I don’t really illustrate but I’m kind of embarrassed to call myself an artist because somehow, it’s vaguely pretentious. So, I think if I’m going to be pretentious enough to call myself an artist, I’ll be really pretentious and call myself a visual philosopher. Really, I’m a person who draws. Though drawing isn’t really a decision I make, it’s essential, it’s like breathing, it’s how I think. It’s not really a job for me, it’s a calling, it’s like becoming a priest.
Cycling is clearly a good way of going from A to B, but it’s also a great way to explore the city – to be an explorer. Does exploring by bicycle affect what you do?
The answer is twofold, really. For me, drawing is a tool for understanding the world, it’s how I mediate the world. And cycling is a tool too, in a way, and that’s what interests me about it: that very pragmatic aspect of cycling that it’s a tool for moving around the city and it enables exploration. Walking does as well, but cycling enables you to cover large distances really efficiently so it’s a tool for exploring just like drawing is a tool for understanding.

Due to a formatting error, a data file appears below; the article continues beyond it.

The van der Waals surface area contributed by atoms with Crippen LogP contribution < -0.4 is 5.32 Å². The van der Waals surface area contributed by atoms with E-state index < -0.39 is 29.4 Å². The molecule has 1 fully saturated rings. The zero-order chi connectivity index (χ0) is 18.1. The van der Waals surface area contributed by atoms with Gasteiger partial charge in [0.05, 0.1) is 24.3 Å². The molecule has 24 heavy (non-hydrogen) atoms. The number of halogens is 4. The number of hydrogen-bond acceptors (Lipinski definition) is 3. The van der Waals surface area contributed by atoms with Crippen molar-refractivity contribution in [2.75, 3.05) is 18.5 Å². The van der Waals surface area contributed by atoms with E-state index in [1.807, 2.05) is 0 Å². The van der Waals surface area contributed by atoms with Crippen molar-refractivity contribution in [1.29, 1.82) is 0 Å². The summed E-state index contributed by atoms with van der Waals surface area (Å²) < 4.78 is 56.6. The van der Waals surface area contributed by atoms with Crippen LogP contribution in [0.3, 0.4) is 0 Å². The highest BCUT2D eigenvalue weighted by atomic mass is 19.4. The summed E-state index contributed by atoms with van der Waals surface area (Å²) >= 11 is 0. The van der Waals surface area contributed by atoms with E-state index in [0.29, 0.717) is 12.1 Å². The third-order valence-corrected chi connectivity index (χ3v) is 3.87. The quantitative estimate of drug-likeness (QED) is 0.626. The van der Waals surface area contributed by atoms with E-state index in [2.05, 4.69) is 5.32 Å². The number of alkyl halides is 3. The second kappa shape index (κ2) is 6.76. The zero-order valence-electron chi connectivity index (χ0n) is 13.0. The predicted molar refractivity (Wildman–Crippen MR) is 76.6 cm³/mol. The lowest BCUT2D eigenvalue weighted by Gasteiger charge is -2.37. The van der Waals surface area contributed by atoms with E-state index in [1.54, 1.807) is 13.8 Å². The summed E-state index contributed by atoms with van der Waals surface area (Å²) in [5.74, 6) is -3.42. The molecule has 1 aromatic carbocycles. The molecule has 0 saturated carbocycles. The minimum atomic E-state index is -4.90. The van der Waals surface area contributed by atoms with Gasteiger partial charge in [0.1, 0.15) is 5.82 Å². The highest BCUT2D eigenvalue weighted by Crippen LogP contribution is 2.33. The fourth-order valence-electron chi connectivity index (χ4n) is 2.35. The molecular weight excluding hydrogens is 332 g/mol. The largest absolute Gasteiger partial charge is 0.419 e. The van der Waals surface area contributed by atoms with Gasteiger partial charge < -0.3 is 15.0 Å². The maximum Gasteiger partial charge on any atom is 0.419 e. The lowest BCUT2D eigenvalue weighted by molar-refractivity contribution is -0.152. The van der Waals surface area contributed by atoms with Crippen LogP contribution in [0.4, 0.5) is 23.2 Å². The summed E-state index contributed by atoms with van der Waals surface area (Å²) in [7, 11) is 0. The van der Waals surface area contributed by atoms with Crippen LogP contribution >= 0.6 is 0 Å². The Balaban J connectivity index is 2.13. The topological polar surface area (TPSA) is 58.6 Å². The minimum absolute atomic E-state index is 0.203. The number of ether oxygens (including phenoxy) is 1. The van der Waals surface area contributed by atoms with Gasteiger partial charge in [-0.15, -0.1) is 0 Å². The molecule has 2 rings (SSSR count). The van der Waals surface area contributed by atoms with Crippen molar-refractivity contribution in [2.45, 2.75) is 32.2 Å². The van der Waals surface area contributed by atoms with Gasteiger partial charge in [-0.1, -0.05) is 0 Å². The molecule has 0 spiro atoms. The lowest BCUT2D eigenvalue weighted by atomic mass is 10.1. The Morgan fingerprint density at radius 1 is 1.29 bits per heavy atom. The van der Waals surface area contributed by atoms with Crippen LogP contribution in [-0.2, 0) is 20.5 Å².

Is there any journey that still remains undiscovered for you?
There’s still a lot of London that is undiscovered for me. Unlike American cities that are built on a grid, London is old and illogical with lots of hidden pockets and corners. I’ve lived in South London for pretty much 50 years, but I still find places that I’ve never been to, little streets, buildings, green spaces.